Dawkins and Warsi threaten Britain's history of tolerance

Feb 15, 2012

Outlandish claims about religion risk taking Britain down the American path

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IT'S BEEN a week of religious argy-bargy. Richard Dawkins was left red-faced after claiming that people who couldn't name the first book of the New Testament were not proper Christians, then failing to remember the full name of Charles Darwin's On the Origin of Species. Meanwhile, the Conservative chair Baroness Warsi lamented that religion had been marginalised in Britain and made a call to bring religion back to the mainstream. Are these public declarations signs of healthy debate, or cause for alarm at Britain's growing intolerance?
Tolerance at risk
Intolerant religion and intolerant anti-religion are increasingly taking centre stage in our national debate, says Giles Fraser, the former Canon of St Paul's, in The Guardian. In the one corner there is Richard (anti-faith) Dawkins trying to tell people who think they are Christians that they aren't really Christians. In the other, the likes of Lady Warsi warning that "militant secularism" is taking hold.
You only need to look at American politics to see how disagreements over religion have the capacity to grow into some ideological black hole, adds Fraser. We should be wary. Britain has developed a liberal society in response to a history of religious conflict. "We risk it at our peril".  
Arrogance is the problem
At least Baroness Warsi admits that religion might not have "the only answer" to life, says A.N. Wilson in the Daily Mail. "Dawkins peddles the extraordinary view that science does have all life's answers."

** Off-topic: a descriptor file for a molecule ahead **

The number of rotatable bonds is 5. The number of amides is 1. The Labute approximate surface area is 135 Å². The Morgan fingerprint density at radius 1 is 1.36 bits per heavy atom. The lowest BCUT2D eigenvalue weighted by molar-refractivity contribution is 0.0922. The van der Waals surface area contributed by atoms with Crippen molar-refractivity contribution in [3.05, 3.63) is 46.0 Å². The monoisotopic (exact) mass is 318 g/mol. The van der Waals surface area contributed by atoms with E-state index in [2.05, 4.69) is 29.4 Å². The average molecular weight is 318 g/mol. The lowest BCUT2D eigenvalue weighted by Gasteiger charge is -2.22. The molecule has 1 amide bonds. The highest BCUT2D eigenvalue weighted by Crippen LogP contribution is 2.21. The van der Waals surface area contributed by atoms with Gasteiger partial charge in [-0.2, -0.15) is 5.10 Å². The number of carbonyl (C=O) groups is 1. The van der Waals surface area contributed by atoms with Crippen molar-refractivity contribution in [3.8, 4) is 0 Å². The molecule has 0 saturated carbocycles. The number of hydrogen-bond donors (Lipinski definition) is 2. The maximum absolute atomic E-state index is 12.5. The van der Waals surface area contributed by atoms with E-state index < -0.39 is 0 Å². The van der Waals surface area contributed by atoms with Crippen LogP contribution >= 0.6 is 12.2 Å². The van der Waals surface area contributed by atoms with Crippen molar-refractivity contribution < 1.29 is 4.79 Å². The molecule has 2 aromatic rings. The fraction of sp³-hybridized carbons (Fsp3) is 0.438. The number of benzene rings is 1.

It's time the secularists shut up and grew up, adds Wilson. A little more humility might allow them to glimpse "what we all - whatever our beliefs - owe to our religious inheritance".

The arrogance of atheists is their Achilles' heel, says Stephen Pollard in The Daily Telegraph. Militant secularists have only one modus operandi, attack. Respect for others' views seems to be entirely missing from their moral compass. In this way, they are merely a flipside of the extremists. "We wait in vain for a high-profile atheist to acknowledge that we can all learn from some religious leaders, even if we do not share their faith."
Even those of us who doubt the existence of God can learn something from religion, says Daniel Finkelstein in The Times. It's easy to mock religion or undermine it with rational arguments, but it can still be a powerful teacher and a provider of comfort. To "attack ancient practices and institutions with remorseless logic, without allowing for sentiment, spirit or tradition", is ultimately a destructive, illiberal act.

Only one conclusion...
There is only one conclusion we can draw from Warsi's preposterous claim that religion is marginalised or Dawkins's magnificent tangle over "real" Christians, says Mark Steel in The Independent. Warsi is clearly "committed to making religion look as ridiculous as possible" and Dawkins seems determined to be so "condescendingly dreadful that even atheists start kneeling in prayer".

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